The People of Sparks picks up where The City of Ember leaves off. Lina and Doon have emerged from the underground city to the exciting new world above, and it isn't long before they are followed by the other inhabitants of Ember. The Emberites soon come across a town where they are welcomed, fed, and given places to sleep. But the town's resources are limited and it isn't long before resentment begins to grow between the two groups.
At the end of The City of Ember, DuPrau's spellbinding debut, Lina Mayfleet and Doon Harrow, having made it safely out of their underground city, toss a message down through a chasm. This ambitious sequel opens as a boy, Torren, spies the survivors of Ember heading toward him, and he's "terrified." Torren's reaction foreshadows those of his fellow citizens. After Lina and Doon and the 417 people of Ember arrive in the town of Sparks ("We have not been aware of any post-Disaster settlements nearby, much less a city," their leaders claim), its citizens share their food and shelter, and they train the people of Ember to work in the fields with the goal of helping them set up a town of their own. But two lone acts of sabotage begin to eat away at the fragile trust between them. DuPrau takes on a sprawling world on the surface of the planet, and once again skillfully and confidently develops the idea of scarcity and how human beings react to a depletion of resources. However, the characterizations here take a back seat (for instance, Lina never visits Clary, an adult friend who played a pivotal role in Ember; and Sadge Merrall and Mrs. Polster, both with strong personalities in Ember, melt into the masses while virtually invisible citizens such as Tick become major players). Linastows away in a wagon headed for the city (to see if it could be the one she drew in Ember); her experience at its ruins result in an epiphany for Lina that, oddly, has little impact on the rest of the novel. DuPrau offers a thought-provoking novel about brinkmanship and the way societies can plant the insidious seeds of war. Her overall message is ultimately uplifting, but it comes at the expense of the development of characters that made Ember so memorable. Ages 8-12. (May) Copyright 2004 Reed Business Information. -- PUBLISHERS WEEKLY.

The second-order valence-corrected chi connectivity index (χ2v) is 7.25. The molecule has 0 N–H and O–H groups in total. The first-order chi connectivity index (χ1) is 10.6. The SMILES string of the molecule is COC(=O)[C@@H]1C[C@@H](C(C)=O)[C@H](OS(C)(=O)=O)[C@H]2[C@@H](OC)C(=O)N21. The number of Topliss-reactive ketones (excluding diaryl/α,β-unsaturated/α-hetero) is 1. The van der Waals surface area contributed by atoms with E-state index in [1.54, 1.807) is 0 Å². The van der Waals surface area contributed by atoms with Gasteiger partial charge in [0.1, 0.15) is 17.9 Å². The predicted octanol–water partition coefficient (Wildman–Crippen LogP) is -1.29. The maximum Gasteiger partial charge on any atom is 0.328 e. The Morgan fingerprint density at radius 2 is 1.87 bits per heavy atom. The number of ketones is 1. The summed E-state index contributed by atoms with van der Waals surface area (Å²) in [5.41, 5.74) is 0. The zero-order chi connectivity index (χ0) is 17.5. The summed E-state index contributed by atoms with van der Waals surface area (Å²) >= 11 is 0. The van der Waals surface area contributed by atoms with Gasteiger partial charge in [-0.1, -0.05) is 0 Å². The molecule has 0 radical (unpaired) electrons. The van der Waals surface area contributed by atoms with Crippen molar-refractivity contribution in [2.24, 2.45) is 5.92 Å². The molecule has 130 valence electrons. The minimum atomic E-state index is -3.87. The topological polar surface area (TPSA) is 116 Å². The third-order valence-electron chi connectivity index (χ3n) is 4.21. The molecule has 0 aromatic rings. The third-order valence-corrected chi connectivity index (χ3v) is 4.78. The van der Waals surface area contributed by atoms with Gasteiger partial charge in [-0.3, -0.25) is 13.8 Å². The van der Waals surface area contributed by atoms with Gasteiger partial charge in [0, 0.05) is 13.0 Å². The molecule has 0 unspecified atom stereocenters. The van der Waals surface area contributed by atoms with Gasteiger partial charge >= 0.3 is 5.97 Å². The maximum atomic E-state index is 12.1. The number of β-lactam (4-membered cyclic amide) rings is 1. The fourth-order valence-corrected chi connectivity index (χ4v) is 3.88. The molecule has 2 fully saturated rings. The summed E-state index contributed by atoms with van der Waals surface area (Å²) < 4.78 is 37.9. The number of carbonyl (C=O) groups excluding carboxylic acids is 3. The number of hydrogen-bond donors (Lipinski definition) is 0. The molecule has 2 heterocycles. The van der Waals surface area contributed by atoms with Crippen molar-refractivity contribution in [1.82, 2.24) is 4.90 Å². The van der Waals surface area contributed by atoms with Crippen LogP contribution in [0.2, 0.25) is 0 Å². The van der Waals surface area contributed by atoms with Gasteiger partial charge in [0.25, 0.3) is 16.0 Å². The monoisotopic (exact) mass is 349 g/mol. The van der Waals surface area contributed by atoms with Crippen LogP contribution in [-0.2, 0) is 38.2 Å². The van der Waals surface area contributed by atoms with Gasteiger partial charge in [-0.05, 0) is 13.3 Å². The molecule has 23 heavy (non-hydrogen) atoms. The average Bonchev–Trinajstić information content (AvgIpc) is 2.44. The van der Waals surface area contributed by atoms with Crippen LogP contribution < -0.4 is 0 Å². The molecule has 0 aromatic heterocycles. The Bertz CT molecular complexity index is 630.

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Random House Books for Young Readers
April 12, 2005
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Excerpt from The People of Sparks by Jeanne DuPrau
What Torren Saw
Torren was out at the edge of the cabbage field that day, the day the people came. He was supposed to be fetching a couple of cabbages for Dr. Hester to use in the soup that night, but, as usual, he didn't see why he shouldn't have some fun while he was at it. So he climbed up the wind tower, which he wasn't supposed to do because, they said, he might fall or get his head sliced off by the big blades going round and round. The wind tower was four-sided, made of boards nailed one above the next like the rungs of a ladder. Torren climbed the back side of it, the side that faced the hills and not the village, so that the little group of workers hoeing the cabbage rows wouldn't see him. At the top, he turned around and sat on the flat place behind the blades, which turned slowly in the idle summer breeze. He had brought a pocketful of small stones up with him, planning on some target practice: he liked to try to hit the chickens that rummaged around between the rows of cabbages. He thought it might be fun to bounce a few pebbles off the hats of the workers, too. But before he had even taken the stones from his pocket, he caught sight of something that made him stop and stare.